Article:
As we begin to enjoy more hazy summer days there is no better time to immerse yourself in some new creative activities inspired by our natural flora and fauna.
Here are the crafts that we are putting at the top of our wishlist this summer, plus read on to the end for a bonus delicious elderflower champagne recipe, lovingly tested by our team (the things we do for you! ?):
Ever wanted to experiment with watercolour? Join the Huguenot Museum for a Saturday morning art workshop centred around the kitchen and garden.
Explore the relationship between culinary herbs beloved by the Huguenots and the therapeutic properties of medicinal herbs in art, with botanical artist Edwina Finn.
Take a look at all of the wildlife art and botanical illustration courses across the UK to find one near you >
Gelli Printing is the way of making monotype prints without a press. No previous experience is required for this day, where you will explore the delightful nature reserve at Skelton Grange for inspiration and materials, then will be guided by artist Tina Roberts to make your own original prints. The resulting prints can be used as artworks in their own right or used as painting or zendooling backgrounds, in art journals, for collage and decoupage and crafts such as card making. If used on fabric gelli printing can be used for applique and embroidery projects.
Here are some more natural printing and eco dyeing courses >
This one day collage, mixed media and print workshop is an opportunity to take yourself back to a favourite destination – Along the Seashore! This course is about ‘playfulness’ and experimentation. Work from images of on and around the seashore in terms of landscape, wildlife i.e. seabirds, plantlife, dogs and people, shells, seaweed and pebbles as our ‘starting point’. Using collage, you will bring it altogether with monoprinting to create a lively and unique image with the emphasis on texture, line, shapes and colour.
Too far? Find a mixed media and collage worshop near you here >
Create beautiful botanical images on paper using real foliage and flowers gathered from the gardens at Claydon Estate.
Ecoprinting is a form of monoprint, or botanical contact print. Using heat and pressure you will learn to transfer the pigment and outline directly from leaf to paper. You will learn how to use natural dyes and pigments to enhance your prints.
The finished printed papers can be framed works of art in their own right, turned into cards or gift tags, or incorporated into mixed media art. On the second day of this course, you will learn a beautiful Japanese stab stitch binding technique, allowing you to make some of your prints into a notebook or journal.
Take a look at the wide range of printing courses on our site >
This two day workshop is perfect for beginners or for anyone wishing to refresh and revive their drawing skills. The workshop will cover the importance of observation, individual characteristics that make each species unique, establishing 'back to basics' techniques including size and proportion, using lines and shapes plus tones and values.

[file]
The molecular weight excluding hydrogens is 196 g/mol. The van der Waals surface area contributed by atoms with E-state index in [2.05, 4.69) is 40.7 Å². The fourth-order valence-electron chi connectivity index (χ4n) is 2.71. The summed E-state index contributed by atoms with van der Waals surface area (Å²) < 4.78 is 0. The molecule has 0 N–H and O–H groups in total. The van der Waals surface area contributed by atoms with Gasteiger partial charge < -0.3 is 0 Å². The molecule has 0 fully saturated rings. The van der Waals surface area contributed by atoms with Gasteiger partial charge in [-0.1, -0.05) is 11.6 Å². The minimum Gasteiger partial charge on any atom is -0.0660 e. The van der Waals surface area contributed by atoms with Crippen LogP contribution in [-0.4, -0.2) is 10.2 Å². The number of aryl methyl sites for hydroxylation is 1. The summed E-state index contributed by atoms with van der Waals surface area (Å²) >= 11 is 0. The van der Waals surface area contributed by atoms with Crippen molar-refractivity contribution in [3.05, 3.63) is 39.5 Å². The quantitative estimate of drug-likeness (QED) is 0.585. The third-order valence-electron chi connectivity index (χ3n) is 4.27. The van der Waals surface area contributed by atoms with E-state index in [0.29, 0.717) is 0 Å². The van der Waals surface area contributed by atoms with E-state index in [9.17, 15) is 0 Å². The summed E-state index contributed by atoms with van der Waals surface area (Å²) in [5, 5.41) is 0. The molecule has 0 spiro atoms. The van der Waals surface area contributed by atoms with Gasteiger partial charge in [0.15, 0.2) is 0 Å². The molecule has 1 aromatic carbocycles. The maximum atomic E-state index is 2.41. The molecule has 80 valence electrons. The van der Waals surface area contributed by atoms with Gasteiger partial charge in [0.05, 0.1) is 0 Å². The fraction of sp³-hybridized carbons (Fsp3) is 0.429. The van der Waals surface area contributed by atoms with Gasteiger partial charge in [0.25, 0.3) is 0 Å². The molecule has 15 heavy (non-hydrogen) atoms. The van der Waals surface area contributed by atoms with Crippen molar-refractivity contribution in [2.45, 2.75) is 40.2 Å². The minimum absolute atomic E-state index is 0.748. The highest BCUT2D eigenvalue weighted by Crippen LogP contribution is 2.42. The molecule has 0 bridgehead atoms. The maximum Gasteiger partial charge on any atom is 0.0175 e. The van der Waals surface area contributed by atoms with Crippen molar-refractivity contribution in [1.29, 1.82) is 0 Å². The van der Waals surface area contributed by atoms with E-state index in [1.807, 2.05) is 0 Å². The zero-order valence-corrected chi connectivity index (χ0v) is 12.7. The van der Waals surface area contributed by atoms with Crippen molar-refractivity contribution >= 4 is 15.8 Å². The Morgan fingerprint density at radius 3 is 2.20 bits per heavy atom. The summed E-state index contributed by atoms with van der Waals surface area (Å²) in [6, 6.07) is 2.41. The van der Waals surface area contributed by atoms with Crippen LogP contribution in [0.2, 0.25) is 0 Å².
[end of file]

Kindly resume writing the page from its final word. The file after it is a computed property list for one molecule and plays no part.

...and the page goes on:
Love drawing or want to get started with a workshop near you? Check out this huge selection >
Botanical contact printing uses nothing other than leaves, fabric or paper and heat. The heat encourages the tannins in the leaves to print on to the chosen substrate. The serendipitous nature of the technique never fails to amaze. This course is suitable for all abilities who are interested in a way of extracting colours from vegetation, as well as mixed Media and Textile artists who wish to produce unique substrates for their work. Margaret will lead you through choosing suitable leaves, the preparation of your fabric/paper and leaves and finally the techniques needed to produce a unique, one off silk scarf along with paper samples throughout the day.
Have a look at other textile art courses here >
In late May the elderflowers begin to burst into fragrant life, they don't hang around for long so be sure to set aside the time to harvest them for making your own elderflower champagne. It is definitely worth it, but remember when foraging not to completely strip the Elder trees as it will impact on future years' growth so leave some flower heads behind for the wildlife to enjoy.
There is nothing more summery than a chilled glass of fizzy elderflower champagne in the sunshine! This is best drunk within 3 months of bottling. Here is our own tried and tested recipe for you to try:
- 8 large elderflower heads
- 2 litres of boiling water
- 3 litres of cold water
- 800g - 1kg of white caster sugar
- 5 unwaxed lemons
- Optional 5g Champagne yeast
- Pick the elderflowers and shake off or brush off any bugs - do not wash them as it is the natural yeast on the flowers that will aid fermentation and make the drink bubbly.
- Put the sugar into a bucket and pour the boiling water over. Stir until all sugar is disolved, then add the cold water and stir in. Leave to completely cool.
- Zest and juice the lemons and add to the bucket along with the elderflower heads.
- Give the bucket a quick stir and loosely cover with a clean muslin. Leave for 3 days.
- If bubbles have started forming on the top of the liquid then fermentation has started - all you need to do is leave it for another 3 days. If there are no bubbles after the first 3 days add a pinch of champagne yeast to give it a boost and then leave for another 3-6 days to ferment.
- Strain the liquid through a clean muslin and then decant into sterilised bottles - swing or screw top glass bottles are required as the liquid can get quite explosive!
- It is ready to enjoy within a week and we found keeping them in the fridge helps to slow down the fermentation and avoid them getting too fizzy!
Here are some more foraging and wild food courses >
It is also worth looking through the food & drink workshops, which include wine and mead making!